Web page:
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Development and functions of the shell sculpture of the marine snail Ceratostoma foliatum

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Abstract

The shell of the adult Ceratostoma foliatum (Gmelin) is characterized by three varices with foliations, and a tooth on the anterior portion of the outer lip. These features are derived gradually from the markedly different sculpture of shells of small juveniles (a network of fine axial and spiral cords). The sculpture changes as the thin, cord-like basic varix is elaborated, reinforced, and modified by the development of a secondary structure (the tooth) and as the number of varices per whorl decreases. Most muricid shell patterns can be derived from juvenile patterns similar to that of C. foliatum by quantitative variations in these four processes. Likely functions of the complex and varied muricid shell structures include stabilization in shifting substrates, defense against predators, and strengthening of the shell. Different functions and shell-growth patterns are likely for the different types of varices. Shell structures are most elaborate on shells of adults. A structure's functions are likely to change as the structure becomes more complex on each successive whorl. The functional period in an individual's lifespan is consequently restricted by the pattern of growth, the rate of structural development, and the rate of shell erosion.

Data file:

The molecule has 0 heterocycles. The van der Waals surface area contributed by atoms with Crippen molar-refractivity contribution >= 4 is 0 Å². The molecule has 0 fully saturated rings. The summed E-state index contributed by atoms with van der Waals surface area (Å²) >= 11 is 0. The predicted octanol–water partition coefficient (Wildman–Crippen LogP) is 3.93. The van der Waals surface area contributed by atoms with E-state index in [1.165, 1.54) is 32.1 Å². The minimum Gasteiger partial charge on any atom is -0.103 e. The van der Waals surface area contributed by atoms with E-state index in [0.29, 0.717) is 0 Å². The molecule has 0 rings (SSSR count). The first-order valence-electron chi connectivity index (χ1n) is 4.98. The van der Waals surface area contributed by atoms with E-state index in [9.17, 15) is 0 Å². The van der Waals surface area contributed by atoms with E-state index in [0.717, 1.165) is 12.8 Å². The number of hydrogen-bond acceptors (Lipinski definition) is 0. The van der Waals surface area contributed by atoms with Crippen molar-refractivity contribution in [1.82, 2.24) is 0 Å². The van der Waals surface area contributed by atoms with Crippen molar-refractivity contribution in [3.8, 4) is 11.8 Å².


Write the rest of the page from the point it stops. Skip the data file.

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Communicated by J. Bunt, Miami

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Spight, T.M., Lyons, A. Development and functions of the shell sculpture of the marine snail Ceratostoma foliatum . Marine Biology 24, 77–83 (1974). https://doi.org/10.1007/BF00402850

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Keywords

  • Secondary Structure
  • Quantitative Variation
  • Shell Structure
  • Structural Development
  • Anterior Portion